A cave in the region of the Himālaya, according to one description (J.ii.176; but see J.v.357, where it is said to be near Cittakūta) in the face of the Cittakūapabbata. This cave was the abode of the Bodhisatta when he was born as a lion, as described in the Virocana Jātaka (J.i.491f), and again in the Sigāla Jātaka (J.ii.6). Near by was the Rajatapabbata. This cave was also the dwelling-place of the geese mentioned in the Kacchapa Jātaka (J.ii.176), and in the cave grew the Abbhanta-ramba (J.ii.396), the property of Vessavana. In the scholiast to the Hatthipāla Jātaka (J.iv.484), the Kañcanagūha is mentioned as the abode of the spider Unnābhi and the ninety-six thousand geese who took shelter in it, waiting for the rains to clear. Near the cave was the Chaddantadaha and the Buddha, when he was born as the elephant Chaddanta, made the cave his headquarters (J.v.37f). In this context the cave is described as being in the Suvannapabbata (probably another name for Kañcanapabbata) to the west of the Chaddanta lake, and is said to be twelve leagues in extent. There lived the elephant king with eight thousand companions. Nandatāpasa once lived for seven days at the entrance to the cave, going to Uttarakuru for his food (J.v.316, 392).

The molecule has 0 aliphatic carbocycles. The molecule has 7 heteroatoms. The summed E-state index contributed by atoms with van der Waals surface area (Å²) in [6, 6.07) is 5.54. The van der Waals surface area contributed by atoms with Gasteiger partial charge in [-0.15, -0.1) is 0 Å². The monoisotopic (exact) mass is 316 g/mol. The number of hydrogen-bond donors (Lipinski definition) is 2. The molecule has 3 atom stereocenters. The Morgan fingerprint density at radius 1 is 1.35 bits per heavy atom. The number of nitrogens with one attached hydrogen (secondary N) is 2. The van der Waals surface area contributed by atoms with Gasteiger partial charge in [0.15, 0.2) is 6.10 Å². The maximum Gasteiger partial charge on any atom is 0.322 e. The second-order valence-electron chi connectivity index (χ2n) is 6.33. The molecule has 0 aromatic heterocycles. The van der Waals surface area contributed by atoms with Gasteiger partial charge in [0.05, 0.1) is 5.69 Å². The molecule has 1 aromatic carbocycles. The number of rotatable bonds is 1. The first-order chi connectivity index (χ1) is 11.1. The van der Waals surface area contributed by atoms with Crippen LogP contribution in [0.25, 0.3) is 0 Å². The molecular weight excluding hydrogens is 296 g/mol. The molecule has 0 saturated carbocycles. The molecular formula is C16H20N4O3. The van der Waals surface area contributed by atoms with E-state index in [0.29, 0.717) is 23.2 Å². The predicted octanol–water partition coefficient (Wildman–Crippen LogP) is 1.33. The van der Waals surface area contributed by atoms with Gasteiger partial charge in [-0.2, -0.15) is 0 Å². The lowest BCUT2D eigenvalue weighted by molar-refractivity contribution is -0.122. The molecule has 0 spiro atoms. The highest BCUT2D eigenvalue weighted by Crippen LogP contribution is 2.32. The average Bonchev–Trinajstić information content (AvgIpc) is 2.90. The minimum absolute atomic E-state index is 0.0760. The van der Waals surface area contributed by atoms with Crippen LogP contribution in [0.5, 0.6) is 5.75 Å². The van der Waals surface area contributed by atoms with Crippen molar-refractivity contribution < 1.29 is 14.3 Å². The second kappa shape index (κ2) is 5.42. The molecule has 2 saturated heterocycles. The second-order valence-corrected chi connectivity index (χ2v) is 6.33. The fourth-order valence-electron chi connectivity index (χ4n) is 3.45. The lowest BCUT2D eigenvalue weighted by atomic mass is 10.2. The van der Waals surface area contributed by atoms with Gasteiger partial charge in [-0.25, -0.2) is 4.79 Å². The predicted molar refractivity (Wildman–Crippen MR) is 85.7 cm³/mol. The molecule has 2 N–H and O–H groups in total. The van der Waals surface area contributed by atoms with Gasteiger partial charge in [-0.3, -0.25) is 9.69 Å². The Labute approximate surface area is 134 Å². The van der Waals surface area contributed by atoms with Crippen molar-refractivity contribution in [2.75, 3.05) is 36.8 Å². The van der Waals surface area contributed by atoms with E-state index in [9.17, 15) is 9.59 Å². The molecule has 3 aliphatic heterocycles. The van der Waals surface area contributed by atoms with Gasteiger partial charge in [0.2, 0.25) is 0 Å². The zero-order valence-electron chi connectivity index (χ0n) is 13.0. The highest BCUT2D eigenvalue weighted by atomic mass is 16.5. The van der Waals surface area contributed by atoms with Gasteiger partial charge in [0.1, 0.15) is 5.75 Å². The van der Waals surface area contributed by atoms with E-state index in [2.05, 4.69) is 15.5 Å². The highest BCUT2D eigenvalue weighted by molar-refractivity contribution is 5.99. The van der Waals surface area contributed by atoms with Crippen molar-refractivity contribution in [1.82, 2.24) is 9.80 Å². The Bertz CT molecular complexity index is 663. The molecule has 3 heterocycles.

The Pākahamsas of great power also lived in the cave (J.v.357, 368), once as many in number as ninety thousand (J.v.381).

In the Sudhābhojana Jātaka (J.v.392), the cave is stated to have been on the top of Manosilātala.

The Kañcanagūha is mentioned in literature as the dwelling-place of maned lions (kesarasīhā) (E.g., UdA.71, 105).

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